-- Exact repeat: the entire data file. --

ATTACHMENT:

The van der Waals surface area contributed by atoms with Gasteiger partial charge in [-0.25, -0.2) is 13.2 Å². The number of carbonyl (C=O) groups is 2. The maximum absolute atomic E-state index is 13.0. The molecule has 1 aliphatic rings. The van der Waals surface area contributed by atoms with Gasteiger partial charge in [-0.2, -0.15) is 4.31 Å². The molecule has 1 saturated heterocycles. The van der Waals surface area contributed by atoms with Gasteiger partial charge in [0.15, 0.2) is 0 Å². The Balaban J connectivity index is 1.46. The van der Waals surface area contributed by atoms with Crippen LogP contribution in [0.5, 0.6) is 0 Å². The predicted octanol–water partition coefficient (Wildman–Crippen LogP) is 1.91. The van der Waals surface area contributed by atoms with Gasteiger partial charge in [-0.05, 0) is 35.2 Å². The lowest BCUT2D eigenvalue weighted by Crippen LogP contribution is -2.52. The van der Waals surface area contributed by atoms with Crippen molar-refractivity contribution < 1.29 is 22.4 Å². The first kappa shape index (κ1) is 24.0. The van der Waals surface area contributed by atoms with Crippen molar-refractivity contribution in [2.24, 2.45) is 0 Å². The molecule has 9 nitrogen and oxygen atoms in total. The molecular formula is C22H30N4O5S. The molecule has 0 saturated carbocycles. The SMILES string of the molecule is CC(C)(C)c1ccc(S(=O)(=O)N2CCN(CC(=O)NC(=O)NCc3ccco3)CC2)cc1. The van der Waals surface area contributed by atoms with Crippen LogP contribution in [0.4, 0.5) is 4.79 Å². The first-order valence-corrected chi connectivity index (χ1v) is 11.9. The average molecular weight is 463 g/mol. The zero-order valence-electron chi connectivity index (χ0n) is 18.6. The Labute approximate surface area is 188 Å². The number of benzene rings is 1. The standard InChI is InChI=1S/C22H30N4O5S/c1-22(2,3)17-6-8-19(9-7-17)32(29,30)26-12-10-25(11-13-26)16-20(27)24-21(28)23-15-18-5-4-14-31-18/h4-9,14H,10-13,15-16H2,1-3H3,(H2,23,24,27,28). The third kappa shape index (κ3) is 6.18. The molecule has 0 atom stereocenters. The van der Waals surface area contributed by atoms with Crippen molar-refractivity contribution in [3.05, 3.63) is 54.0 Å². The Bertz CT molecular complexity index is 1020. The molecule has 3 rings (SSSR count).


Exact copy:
The van der Waals surface area contributed by atoms with Gasteiger partial charge in [-0.25, -0.2) is 13.2 Å². The number of carbonyl (C=O) groups is 2. The maximum absolute atomic E-state index is 13.0. The molecule has 1 aliphatic rings. The van der Waals surface area contributed by atoms with Gasteiger partial charge in [-0.2, -0.15) is 4.31 Å². The molecule has 1 saturated heterocycles. The van der Waals surface area contributed by atoms with Gasteiger partial charge in [0.15, 0.2) is 0 Å². The Balaban J connectivity index is 1.46. The van der Waals surface area contributed by atoms with Crippen LogP contribution in [0.5, 0.6) is 0 Å². The predicted octanol–water partition coefficient (Wildman–Crippen LogP) is 1.91. The van der Waals surface area contributed by atoms with Gasteiger partial charge in [-0.05, 0) is 35.2 Å². The lowest BCUT2D eigenvalue weighted by Crippen LogP contribution is -2.52. The van der Waals surface area contributed by atoms with Crippen molar-refractivity contribution < 1.29 is 22.4 Å². The first kappa shape index (κ1) is 24.0. The van der Waals surface area contributed by atoms with Crippen molar-refractivity contribution in [2.24, 2.45) is 0 Å². The molecule has 9 nitrogen and oxygen atoms in total. The molecular formula is C22H30N4O5S. The molecule has 0 saturated carbocycles. The SMILES string of the molecule is CC(C)(C)c1ccc(S(=O)(=O)N2CCN(CC(=O)NC(=O)NCc3ccco3)CC2)cc1. The van der Waals surface area contributed by atoms with Crippen LogP contribution in [0.4, 0.5) is 4.79 Å². The first-order valence-corrected chi connectivity index (χ1v) is 11.9. The average molecular weight is 463 g/mol. The zero-order valence-electron chi connectivity index (χ0n) is 18.6. The Labute approximate surface area is 188 Å². The number of benzene rings is 1. The standard InChI is InChI=1S/C22H30N4O5S/c1-22(2,3)17-6-8-19(9-7-17)32(29,30)26-12-10-25(11-13-26)16-20(27)24-21(28)23-15-18-5-4-14-31-18/h4-9,14H,10-13,15-16H2,1-3H3,(H2,23,24,27,28). The third kappa shape index (κ3) is 6.18. The molecule has 0 atom stereocenters. The van der Waals surface area contributed by atoms with Crippen molar-refractivity contribution in [3.05, 3.63) is 54.0 Å². The Bertz CT molecular complexity index is 1020. The molecule has 3 rings (SSSR count).